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FANCY FENCES

The India-Pakistan border is so closely guarded that it can be seen from space

The border between India and Pakistan is one of the few international boundaries that can be easily identified from space.

Late last month, the National Aeronautics and Space Administration’s (NASA’s) Earth Observatory shared a nighttime image of the international border that divides India and Pakistan.

Amid countless dots and some larger blobs of yellow, the border between the two countries can be seen as a distinct, brightly-lit orange line—thanks to the security lights that run the length of the boundary.

Nearly 2,000 kilometres, out of about 3,300 kilometres, of the India-Pakistan border is floodlit, according to Indian government officials, which racks up massive electricity and diesel bills.

The locations as seen from space.

One of the most heavily militarised international borders, the Radcliffe Line—the boundary demarcation line established during Partition in 1947—divides the two nuclear-armed nations. Both countries have thousands of troops stationed all along its length, especially in the disputed Jammu and Kashmir region. These troops are served by hundreds of kilometres of roads that run alongside the boundary.

The photograph was taken by an astronaut aboard the International Space Station, using a Nikon D4 digital camera and a 28-millimetre lens. ”For scale, the distance from Karachi to the foothills of the Himalaya Mountains is 1,160 kilometers (720 miles),” NASA’s Earth Observatory said.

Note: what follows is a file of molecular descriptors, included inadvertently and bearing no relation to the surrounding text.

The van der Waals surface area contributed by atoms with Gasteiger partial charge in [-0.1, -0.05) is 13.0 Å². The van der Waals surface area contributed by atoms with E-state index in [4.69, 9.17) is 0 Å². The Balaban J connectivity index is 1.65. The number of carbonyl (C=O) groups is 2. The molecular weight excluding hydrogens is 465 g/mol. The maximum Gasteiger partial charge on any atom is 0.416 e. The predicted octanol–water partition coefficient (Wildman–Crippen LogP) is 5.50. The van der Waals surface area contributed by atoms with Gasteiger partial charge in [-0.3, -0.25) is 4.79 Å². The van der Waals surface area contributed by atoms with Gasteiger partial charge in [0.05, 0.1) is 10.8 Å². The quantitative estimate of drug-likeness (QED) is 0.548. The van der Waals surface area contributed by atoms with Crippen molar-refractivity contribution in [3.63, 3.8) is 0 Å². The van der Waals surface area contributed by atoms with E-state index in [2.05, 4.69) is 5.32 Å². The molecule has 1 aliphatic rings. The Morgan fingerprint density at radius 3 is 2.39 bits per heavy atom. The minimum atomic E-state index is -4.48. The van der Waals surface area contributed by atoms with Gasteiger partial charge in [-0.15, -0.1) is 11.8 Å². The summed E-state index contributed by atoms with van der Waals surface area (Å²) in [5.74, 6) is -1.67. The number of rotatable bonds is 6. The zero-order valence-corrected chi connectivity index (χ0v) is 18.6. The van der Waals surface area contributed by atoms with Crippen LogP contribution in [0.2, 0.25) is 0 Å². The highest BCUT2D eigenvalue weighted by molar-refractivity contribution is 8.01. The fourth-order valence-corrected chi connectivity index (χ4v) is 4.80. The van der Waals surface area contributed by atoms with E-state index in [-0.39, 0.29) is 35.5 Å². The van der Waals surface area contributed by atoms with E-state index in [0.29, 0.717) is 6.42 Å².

But this is not NASA’s first photo of the international border.

Another night view of the border zone, “looking southeast from the Himalaya,” was taken four years ago, on Aug. 21, 2011. Again, the borderline appears as an orange line, flanked by a number of cities on both sides.

Another night image in which the border zone looks southeast from the Himalaya.

The top left cluster is New Delhi. The cluster next to the border on the other side is Lahore, while the cluster right at bottom centre is Islamabad. The photograph was taken with a Nikon D3S digital camera using a 16-milimetre lens.

“Clusters of yellow lights on the Indo-Gangetic Plain reveal numerous cities large and small in this astronaut photograph of northern India and northern Pakistan,” NASA said. “The lines of major highways connecting the cities also stand out. More subtle, but still visible at night, are the general outlines of the towering and partly cloud-covered Himalayas to the north.”

In comparison, daytime images of the region are less revealing. The following photograph of the region was clicked on June 14, 2014.

A daylight view shows the vegetated bends of the Indus Valley winding through the otherwise desert country.
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